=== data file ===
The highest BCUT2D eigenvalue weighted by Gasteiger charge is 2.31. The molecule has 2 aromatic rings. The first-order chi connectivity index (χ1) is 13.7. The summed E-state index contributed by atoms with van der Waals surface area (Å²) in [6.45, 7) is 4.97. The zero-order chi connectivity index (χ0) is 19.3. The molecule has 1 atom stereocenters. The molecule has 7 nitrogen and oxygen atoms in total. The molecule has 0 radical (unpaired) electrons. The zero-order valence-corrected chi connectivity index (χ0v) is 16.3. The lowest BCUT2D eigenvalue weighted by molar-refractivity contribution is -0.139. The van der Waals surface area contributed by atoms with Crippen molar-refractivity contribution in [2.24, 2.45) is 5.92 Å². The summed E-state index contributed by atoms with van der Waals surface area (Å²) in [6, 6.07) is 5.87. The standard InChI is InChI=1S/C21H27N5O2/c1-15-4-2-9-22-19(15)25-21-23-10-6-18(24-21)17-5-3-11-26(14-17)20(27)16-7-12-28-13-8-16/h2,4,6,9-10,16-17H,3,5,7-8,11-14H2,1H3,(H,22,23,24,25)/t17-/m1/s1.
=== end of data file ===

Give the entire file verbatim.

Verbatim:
The highest BCUT2D eigenvalue weighted by Gasteiger charge is 2.31. The molecule has 2 aromatic rings. The first-order chi connectivity index (χ1) is 13.7. The summed E-state index contributed by atoms with van der Waals surface area (Å²) in [6.45, 7) is 4.97. The zero-order chi connectivity index (χ0) is 19.3. The molecule has 1 atom stereocenters. The molecule has 7 nitrogen and oxygen atoms in total. The molecule has 0 radical (unpaired) electrons. The zero-order valence-corrected chi connectivity index (χ0v) is 16.3. The lowest BCUT2D eigenvalue weighted by molar-refractivity contribution is -0.139. The van der Waals surface area contributed by atoms with Crippen molar-refractivity contribution in [2.24, 2.45) is 5.92 Å². The summed E-state index contributed by atoms with van der Waals surface area (Å²) in [6, 6.07) is 5.87. The standard InChI is InChI=1S/C21H27N5O2/c1-15-4-2-9-22-19(15)25-21-23-10-6-18(24-21)17-5-3-11-26(14-17)20(27)16-7-12-28-13-8-16/h2,4,6,9-10,16-17H,3,5,7-8,11-14H2,1H3,(H,22,23,24,25)/t17-/m1/s1.